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Abstract

Society expected women to be obedient, humble, modest, and subservient to male authority. The Catholic Church encouraged women’s resistance, bold non-compliance, and disobedience to Protestant authority. How was it possible for a woman to be simultaneously humble and bold? Obedient and disobedient? Subservient and rebellious? By appealing to traditional ideals of “conscience”—understood as the voice of God communicated through the Holy Spirit directly to believers—women such as Catherine Holland, the lying daughter; Gertrude More, the disobedient nun; and Mary Ward, the so-called chattering hussy and galloping girl, held such seemingly opposing expectations in tension. They created new models of Catholic womanhood that allowed women to understand themselves and be understood by others as good Catholic women.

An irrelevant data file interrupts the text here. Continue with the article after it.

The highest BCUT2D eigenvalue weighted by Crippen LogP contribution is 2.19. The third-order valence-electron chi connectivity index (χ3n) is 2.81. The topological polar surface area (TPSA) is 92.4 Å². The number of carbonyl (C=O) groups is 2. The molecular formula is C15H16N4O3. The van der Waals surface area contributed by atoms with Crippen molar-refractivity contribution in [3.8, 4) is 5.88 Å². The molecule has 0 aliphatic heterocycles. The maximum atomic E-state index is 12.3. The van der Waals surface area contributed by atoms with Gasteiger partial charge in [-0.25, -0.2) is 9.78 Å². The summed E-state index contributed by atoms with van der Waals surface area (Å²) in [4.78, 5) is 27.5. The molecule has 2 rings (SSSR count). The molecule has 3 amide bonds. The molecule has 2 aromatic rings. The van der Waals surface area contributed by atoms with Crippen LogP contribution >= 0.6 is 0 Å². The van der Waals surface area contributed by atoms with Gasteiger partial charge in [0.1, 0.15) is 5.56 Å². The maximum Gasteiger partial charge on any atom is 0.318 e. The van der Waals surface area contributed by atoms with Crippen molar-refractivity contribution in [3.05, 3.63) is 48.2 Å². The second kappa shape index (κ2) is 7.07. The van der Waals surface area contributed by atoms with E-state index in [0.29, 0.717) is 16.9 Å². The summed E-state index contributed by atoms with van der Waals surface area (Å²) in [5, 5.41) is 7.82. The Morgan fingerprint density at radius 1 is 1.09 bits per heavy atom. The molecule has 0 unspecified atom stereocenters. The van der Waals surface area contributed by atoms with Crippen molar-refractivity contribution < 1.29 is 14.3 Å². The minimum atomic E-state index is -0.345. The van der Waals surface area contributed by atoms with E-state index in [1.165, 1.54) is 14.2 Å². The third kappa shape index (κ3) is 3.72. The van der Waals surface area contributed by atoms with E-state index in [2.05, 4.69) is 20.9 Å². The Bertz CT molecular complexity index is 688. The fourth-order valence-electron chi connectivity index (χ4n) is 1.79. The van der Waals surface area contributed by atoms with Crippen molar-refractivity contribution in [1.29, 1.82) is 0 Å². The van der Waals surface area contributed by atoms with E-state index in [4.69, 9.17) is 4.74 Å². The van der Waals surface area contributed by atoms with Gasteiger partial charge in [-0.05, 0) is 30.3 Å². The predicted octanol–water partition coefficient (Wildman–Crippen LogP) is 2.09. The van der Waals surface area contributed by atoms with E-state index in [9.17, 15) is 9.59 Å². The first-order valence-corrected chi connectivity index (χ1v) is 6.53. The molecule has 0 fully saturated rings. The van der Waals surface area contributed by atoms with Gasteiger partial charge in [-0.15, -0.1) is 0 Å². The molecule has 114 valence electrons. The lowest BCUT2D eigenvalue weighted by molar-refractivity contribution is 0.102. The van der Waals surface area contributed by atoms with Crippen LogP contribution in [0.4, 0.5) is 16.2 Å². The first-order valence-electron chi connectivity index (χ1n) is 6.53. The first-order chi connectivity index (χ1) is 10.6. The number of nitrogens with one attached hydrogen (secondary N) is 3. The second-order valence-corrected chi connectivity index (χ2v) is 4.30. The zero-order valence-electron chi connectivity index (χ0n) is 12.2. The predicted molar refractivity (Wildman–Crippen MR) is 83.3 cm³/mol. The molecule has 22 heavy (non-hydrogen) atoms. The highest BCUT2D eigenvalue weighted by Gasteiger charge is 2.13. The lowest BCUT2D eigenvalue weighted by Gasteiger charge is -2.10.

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Copyright information

© The Author(s) 2018

Authors and Affiliations

  • Lisa McClain
    • 1
  1. 1.Department of HistoryBoise State UniversityBoiseUSA

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